British manufacturer JCB has launched a new vehicle that’s specifically designed to eradicate potholes from our roads in record time.
Called the PotholePro, the heavy-duty machine has been revealed ahead of National Pothole Day on Friday, though it has already been undergoing trials in England for months.
JCB says it is the most efficient vehicle of its type, providing the repair capability usually required from three separate machines. That means it not only cuts down on pothole filling costs and time but also reduces the emissions impact usually involved to fix them and – at a price of £165,000 or £600 per week to lease it – is more affordable for local authorities and road operators.
The PotholePro has already been used in a trial in Stoke-on-Trent, where it has been able to fill a road crater in less than eight minutes, accelerating repair times by 700 per cent.
The British digger manufacturer says the machine halves the cost of current pothole fixing used by councils and highways agencies across the country,
Its development has been led by JCB chairman, Lord Bamford, who described potholes as the ‘scourge of our nation’ and that he is ‘personally’fixated on finding a solution’ to eradicate them.
‘We simply cannot allow our road network to continue to be blighted by potholes,’ he explained.
‘JCB’s solution is simple and cost effective and fixes potholes permanently, first time. Once the machine has done its job all the contractor then needs to do is just add tar.’
The wheelbase of the £165,000 vehicle is compact enough for it to easily operate in a single carriageway, and, due to the high operator position, the individual operating the machine can see all four wheels – this reduces the risk to passing pedestrians or other highways workers.
The first part of the process uses the 600mm-wide ‘planer’, which is made-up of rotating teeth that mill away the ground to a depth set by the operator. This creates a level cut that gives the pothole structure. Without this, if you were to try to put tar straight in the hole, the repair would not last a month, say road maintenance experts.
The PotholePro’s multi-tool also includes both the sweeper and cropping tool. It can rotate in any direction which makes it perfect to work around ironworks.
The 360-degree cropping tool squares off the edges of the pothole. Normally, this process is done by a jack hammer or circular saw and in is linked to causing Hand Arm Vibration Syndrome among those who operate them. With the JCB PotholePro, it completely eliminates this risk.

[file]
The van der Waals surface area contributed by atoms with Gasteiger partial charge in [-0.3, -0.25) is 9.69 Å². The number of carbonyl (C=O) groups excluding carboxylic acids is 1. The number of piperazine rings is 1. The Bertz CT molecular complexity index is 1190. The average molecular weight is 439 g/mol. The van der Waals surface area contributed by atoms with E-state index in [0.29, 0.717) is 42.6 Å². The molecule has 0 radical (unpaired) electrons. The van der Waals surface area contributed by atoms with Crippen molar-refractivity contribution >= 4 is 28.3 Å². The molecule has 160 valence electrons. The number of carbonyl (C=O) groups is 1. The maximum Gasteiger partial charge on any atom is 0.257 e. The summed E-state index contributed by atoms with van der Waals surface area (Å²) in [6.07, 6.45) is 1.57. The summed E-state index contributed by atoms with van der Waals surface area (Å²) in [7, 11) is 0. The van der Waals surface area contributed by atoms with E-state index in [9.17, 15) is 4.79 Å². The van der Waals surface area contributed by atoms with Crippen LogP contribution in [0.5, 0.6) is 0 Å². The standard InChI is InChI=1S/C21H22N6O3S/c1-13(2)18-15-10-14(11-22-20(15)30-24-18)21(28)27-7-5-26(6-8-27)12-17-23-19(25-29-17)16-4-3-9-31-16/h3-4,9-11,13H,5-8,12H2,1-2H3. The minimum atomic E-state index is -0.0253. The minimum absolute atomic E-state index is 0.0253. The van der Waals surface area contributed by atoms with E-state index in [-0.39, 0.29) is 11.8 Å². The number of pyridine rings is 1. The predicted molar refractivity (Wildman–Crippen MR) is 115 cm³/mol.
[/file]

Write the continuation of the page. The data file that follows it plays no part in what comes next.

The next phase utilises the ‘sweeper’, which can either rotate and collect the material or the brush lifts up out of the way to leave a bucket to scoop large volumes of chippings at once.
All the material collected can then easily be dumped into a support truck for recycling.
Tests with local authorities and contractors have already shown that the JCB PotholePro can complete a pothole repair in less than eight minutes – the equivalent of fixing 700 potholes a month.
It also has a 25mph top speed, meaning the vehicle can travel up and down roads under its own power, also reducing transport costs for operators.
The machine has been used in trials on roads in Stoke-on-Trent for months and the city council has worked with JCB over the last 12 months as innovation partners to develop the PotholePro.
In initial testing, the machine completed 51 road repair jobs in 20 days, which would have taken a team of up to six operatives 63 days to complete normally.
Councillor Daniel Jellyman, Stoke-on-Trent City Council cabinet member for infrastructure, regeneration and heritage, said he had seen a 700 per cent increase in productivity.
He said: ‘Potholes are a nuisance to motorists up and down the country and we’ve worked closely with JCB to come up with a solution to what is a national problem.
‘In a time when every penny and pound counts for local authorities, we’re delighted to be at the forefront of developing and trialling new technologies and ways of working, especially ones which could save residents money.’
The vehicle’s release follows a vow from Chancellor Rishi Sunak last November to invest £1.6billion to fix potholes in Britain and ‘level-up’ uneven roads.
Experts have warned that the cost to repair every pothole on our streets will cost far more than that.
Commenting on the Chancellor’s Autumn 2020 Spending Review, the Asphalt Industry Alliance said an additional £15billion funding was required over the next decade to repair all potholes on local roads alone.
Rick Green, chair of the AIA, said: ‘While these spending commitments are welcome in these challenging times, we are aware that the sums outlined will not be enough to plug the existing multi-billion pound backlog in road maintenance funding and so our ageing network will continue to decline.
‘What’s needed going forward is an additional investment of £1.5 billion a year for 10 years, to improve the experience of all road users, support recovery and deliver a much-needed boost to the economy.’
Councils have been estimated to receive a request to fix a pothole every 46 seconds and more than £8.1 million was paid out in compensation to drivers last year for vehicle damage caused by potholes.
AA President Edmund King OBE said: ‘The toll of pothole damage on cars is already breathtaking. However, as more people take up cycling due to avoiding public transport in the pandemic and if e-scooters are legalised, then sorting our poor road surfaces becomes more important than ever.
‘JCB has taken the initiative to fix these problems, and we’re excited to see its new PotholePro take to the streets.’
News Source: Daily Mail